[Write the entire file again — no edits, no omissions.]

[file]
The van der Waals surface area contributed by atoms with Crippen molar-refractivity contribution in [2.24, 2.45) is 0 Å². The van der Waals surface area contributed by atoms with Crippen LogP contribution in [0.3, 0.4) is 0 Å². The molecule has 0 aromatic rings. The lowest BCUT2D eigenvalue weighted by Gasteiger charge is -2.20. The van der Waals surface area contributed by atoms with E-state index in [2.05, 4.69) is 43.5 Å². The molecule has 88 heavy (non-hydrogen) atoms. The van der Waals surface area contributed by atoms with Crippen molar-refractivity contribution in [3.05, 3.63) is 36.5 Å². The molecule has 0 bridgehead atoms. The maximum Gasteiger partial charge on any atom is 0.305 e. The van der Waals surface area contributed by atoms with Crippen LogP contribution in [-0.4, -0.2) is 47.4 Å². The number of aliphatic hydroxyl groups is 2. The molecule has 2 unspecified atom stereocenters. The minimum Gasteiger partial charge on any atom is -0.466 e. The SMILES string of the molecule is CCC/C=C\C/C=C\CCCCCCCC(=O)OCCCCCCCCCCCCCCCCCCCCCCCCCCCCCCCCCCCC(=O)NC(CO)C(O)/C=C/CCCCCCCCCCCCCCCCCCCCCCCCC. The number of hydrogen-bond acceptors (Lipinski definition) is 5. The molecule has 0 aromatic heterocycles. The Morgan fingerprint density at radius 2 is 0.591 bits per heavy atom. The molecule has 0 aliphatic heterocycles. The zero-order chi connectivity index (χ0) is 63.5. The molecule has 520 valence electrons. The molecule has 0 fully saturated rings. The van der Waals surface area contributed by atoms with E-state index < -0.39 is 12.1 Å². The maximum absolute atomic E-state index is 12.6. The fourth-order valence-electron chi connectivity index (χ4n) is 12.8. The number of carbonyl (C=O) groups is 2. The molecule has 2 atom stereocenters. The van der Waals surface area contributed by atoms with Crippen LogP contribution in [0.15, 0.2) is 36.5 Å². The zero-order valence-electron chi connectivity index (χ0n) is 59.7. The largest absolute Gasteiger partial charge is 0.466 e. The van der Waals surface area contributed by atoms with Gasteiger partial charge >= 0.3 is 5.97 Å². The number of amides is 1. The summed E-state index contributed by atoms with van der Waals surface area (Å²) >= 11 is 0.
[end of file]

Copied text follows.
The van der Waals surface area contributed by atoms with Crippen molar-refractivity contribution in [2.24, 2.45) is 0 Å². The van der Waals surface area contributed by atoms with Crippen LogP contribution in [0.3, 0.4) is 0 Å². The molecule has 0 aromatic rings. The lowest BCUT2D eigenvalue weighted by Gasteiger charge is -2.20. The van der Waals surface area contributed by atoms with E-state index in [2.05, 4.69) is 43.5 Å². The molecule has 88 heavy (non-hydrogen) atoms. The van der Waals surface area contributed by atoms with Crippen molar-refractivity contribution in [3.05, 3.63) is 36.5 Å². The molecule has 0 bridgehead atoms. The maximum Gasteiger partial charge on any atom is 0.305 e. The van der Waals surface area contributed by atoms with Crippen LogP contribution in [-0.4, -0.2) is 47.4 Å². The number of aliphatic hydroxyl groups is 2. The molecule has 2 unspecified atom stereocenters. The minimum Gasteiger partial charge on any atom is -0.466 e. The SMILES string of the molecule is CCC/C=C\C/C=C\CCCCCCCC(=O)OCCCCCCCCCCCCCCCCCCCCCCCCCCCCCCCCCCCC(=O)NC(CO)C(O)/C=C/CCCCCCCCCCCCCCCCCCCCCCCCC. The number of hydrogen-bond acceptors (Lipinski definition) is 5. The molecule has 0 aromatic heterocycles. The Morgan fingerprint density at radius 2 is 0.591 bits per heavy atom. The molecule has 0 aliphatic heterocycles. The zero-order chi connectivity index (χ0) is 63.5. The molecule has 520 valence electrons. The molecule has 0 fully saturated rings. The van der Waals surface area contributed by atoms with E-state index < -0.39 is 12.1 Å². The maximum absolute atomic E-state index is 12.6. The fourth-order valence-electron chi connectivity index (χ4n) is 12.8. The number of carbonyl (C=O) groups is 2. The molecule has 2 atom stereocenters. The van der Waals surface area contributed by atoms with Crippen LogP contribution in [0.15, 0.2) is 36.5 Å². The zero-order valence-electron chi connectivity index (χ0n) is 59.7. The largest absolute Gasteiger partial charge is 0.466 e. The van der Waals surface area contributed by atoms with Gasteiger partial charge >= 0.3 is 5.97 Å². The number of amides is 1. The summed E-state index contributed by atoms with van der Waals surface area (Å²) >= 11 is 0.